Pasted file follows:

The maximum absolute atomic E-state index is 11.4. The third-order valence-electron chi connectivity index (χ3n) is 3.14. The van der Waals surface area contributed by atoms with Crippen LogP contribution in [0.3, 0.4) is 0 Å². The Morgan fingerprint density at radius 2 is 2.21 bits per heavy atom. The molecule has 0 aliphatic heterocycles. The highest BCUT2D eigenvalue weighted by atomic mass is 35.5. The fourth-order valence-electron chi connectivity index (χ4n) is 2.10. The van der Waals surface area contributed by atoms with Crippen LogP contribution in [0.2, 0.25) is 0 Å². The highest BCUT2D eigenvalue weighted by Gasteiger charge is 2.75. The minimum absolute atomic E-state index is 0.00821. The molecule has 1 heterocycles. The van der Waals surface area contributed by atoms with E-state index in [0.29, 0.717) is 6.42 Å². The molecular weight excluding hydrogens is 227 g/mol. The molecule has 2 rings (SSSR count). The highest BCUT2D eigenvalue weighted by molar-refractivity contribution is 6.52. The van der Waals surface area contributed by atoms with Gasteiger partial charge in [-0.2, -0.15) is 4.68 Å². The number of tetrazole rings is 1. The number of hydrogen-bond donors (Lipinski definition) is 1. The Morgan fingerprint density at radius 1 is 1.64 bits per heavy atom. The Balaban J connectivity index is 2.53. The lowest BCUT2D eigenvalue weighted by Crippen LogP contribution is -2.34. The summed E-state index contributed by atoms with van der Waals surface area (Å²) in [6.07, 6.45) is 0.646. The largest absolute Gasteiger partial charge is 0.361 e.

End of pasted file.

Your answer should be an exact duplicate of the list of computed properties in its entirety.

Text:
The maximum absolute atomic E-state index is 11.4. The third-order valence-electron chi connectivity index (χ3n) is 3.14. The van der Waals surface area contributed by atoms with Crippen LogP contribution in [0.3, 0.4) is 0 Å². The Morgan fingerprint density at radius 2 is 2.21 bits per heavy atom. The molecule has 0 aliphatic heterocycles. The highest BCUT2D eigenvalue weighted by atomic mass is 35.5. The fourth-order valence-electron chi connectivity index (χ4n) is 2.10. The van der Waals surface area contributed by atoms with Crippen LogP contribution in [0.2, 0.25) is 0 Å². The highest BCUT2D eigenvalue weighted by Gasteiger charge is 2.75. The minimum absolute atomic E-state index is 0.00821. The molecule has 1 heterocycles. The van der Waals surface area contributed by atoms with E-state index in [0.29, 0.717) is 6.42 Å². The molecular weight excluding hydrogens is 227 g/mol. The molecule has 2 rings (SSSR count). The highest BCUT2D eigenvalue weighted by molar-refractivity contribution is 6.52. The van der Waals surface area contributed by atoms with Gasteiger partial charge in [-0.2, -0.15) is 4.68 Å². The number of tetrazole rings is 1. The number of hydrogen-bond donors (Lipinski definition) is 1. The Morgan fingerprint density at radius 1 is 1.64 bits per heavy atom. The Balaban J connectivity index is 2.53. The lowest BCUT2D eigenvalue weighted by Crippen LogP contribution is -2.34. The summed E-state index contributed by atoms with van der Waals surface area (Å²) in [6.07, 6.45) is 0.646. The largest absolute Gasteiger partial charge is 0.361 e.